my 'kitchen table' (LOL) approach:

2983635957_3a2d57c34b_o.jpg


I also like that when I'm soldering really small parts and I have to get close to see them, any splattering that is done is BEHIND that glass and my nose and face are at the other end of that glass
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same when cutting off resistor leads - nice having that glass between you and the flying leads.

the essentials are: soldering station, panavise and magnifier. none were really 'pro level' and were affordable for even the weekender like myself.
 
Oct 29, 2008 at 5:15 PM Post #9 of 13

ruZZ.il

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Quote:

Originally Posted by Duggeh /img/forum/go_quote.gif
Have a couple of gins. That'll ease those tremors
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hehe yeah and if you're lucky, you'll reverse reverse those LEDs before you put them in next time
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( just watch out for capacitor polarity! :p )


regarding the LED: heat up both the solder points with the solder tip at an angle, make sure they're both properly melted, and pull on the LED. If you want to clean the holes up before re-inserting, use some desoldering braid or a desoldering pump, but you could also manage without if you hold the LED in place and heat the points again.. it may be hard with the issue you've mentioned, but do-able if you understand what you need to do... if you clean it up first, it'll be pretty easy. If you dont melt the points properly, you could end up lifting the PCB traces..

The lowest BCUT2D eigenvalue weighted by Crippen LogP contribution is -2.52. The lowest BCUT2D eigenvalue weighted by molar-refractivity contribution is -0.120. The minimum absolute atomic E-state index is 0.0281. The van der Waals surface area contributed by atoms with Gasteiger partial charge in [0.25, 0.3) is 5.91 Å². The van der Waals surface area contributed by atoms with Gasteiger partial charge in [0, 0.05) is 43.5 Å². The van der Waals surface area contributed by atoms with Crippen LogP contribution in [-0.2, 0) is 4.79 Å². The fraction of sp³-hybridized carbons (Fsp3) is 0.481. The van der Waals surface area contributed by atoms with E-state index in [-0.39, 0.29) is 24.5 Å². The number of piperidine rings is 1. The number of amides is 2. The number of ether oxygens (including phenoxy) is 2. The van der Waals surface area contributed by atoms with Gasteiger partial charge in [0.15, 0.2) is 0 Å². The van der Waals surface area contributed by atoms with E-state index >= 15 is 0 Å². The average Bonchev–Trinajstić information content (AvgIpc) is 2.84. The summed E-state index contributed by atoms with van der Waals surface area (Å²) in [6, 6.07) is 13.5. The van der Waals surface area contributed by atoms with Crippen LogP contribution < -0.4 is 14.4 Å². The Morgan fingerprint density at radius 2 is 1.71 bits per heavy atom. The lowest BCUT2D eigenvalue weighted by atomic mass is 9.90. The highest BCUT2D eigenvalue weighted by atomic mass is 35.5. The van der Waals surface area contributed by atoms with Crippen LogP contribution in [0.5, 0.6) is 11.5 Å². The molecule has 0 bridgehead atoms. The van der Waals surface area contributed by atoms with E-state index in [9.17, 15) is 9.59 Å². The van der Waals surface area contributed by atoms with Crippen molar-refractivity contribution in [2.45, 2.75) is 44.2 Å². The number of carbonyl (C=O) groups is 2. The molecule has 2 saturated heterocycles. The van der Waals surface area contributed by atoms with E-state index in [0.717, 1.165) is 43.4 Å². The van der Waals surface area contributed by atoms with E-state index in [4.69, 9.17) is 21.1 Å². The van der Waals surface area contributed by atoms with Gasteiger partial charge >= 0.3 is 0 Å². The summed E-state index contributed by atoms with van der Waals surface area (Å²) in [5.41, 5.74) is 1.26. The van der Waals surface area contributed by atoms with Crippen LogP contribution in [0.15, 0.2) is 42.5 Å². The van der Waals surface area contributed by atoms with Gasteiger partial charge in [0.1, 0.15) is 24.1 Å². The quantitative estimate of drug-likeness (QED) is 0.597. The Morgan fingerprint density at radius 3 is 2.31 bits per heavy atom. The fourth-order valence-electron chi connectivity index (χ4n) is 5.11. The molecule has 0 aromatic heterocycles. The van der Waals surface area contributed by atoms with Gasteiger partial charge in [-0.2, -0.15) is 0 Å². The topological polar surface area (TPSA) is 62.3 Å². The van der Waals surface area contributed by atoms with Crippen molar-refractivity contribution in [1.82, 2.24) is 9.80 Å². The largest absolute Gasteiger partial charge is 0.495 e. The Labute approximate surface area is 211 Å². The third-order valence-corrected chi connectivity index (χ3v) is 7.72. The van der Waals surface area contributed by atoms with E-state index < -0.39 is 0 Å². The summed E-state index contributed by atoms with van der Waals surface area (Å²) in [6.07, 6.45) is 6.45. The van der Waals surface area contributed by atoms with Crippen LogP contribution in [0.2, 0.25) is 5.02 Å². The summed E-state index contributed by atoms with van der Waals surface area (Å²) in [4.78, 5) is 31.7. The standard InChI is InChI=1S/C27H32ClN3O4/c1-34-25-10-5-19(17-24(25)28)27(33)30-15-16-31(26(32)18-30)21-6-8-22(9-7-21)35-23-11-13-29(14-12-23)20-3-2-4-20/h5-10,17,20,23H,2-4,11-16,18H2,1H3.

Oct 30, 2008 at 4:13 AM Post #11 of 13

TzeYang

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are you sure you're not getting high from those fumes?


You can always tape the components down with masking tape before soldering them this avoids the parts from moving around too much.
 
Oct 30, 2008 at 9:14 AM Post #12 of 13

cerbie

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I typically get a good angle with the 3rd hand, and then prop up the bottom with old paperbacks, or whatever I have handy. That way, I can let the iron rest on the joint (relaxing my muscles a bit), once it makes contact. The Panavise stuff probably does it better
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.
 
Oct 30, 2008 at 1:04 PM Post #13 of 13

Heady

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I think the problem is usually with the surface mount components, like the SOIC opamps. For this, I usually will apply a little flux to the pads and legs of the opamp. Then I will have one hand holding a tweezer to hold down the opamp, while the other hand with the iron, picks up a little solder and touches just one of the legs.

Then stop, breathe a couple of breaths to calm the heart beat, then adjust the opamp if the alignment is slightly out. Then solder the rest of the legs the usual way.

Haven't tried the gin trick yet.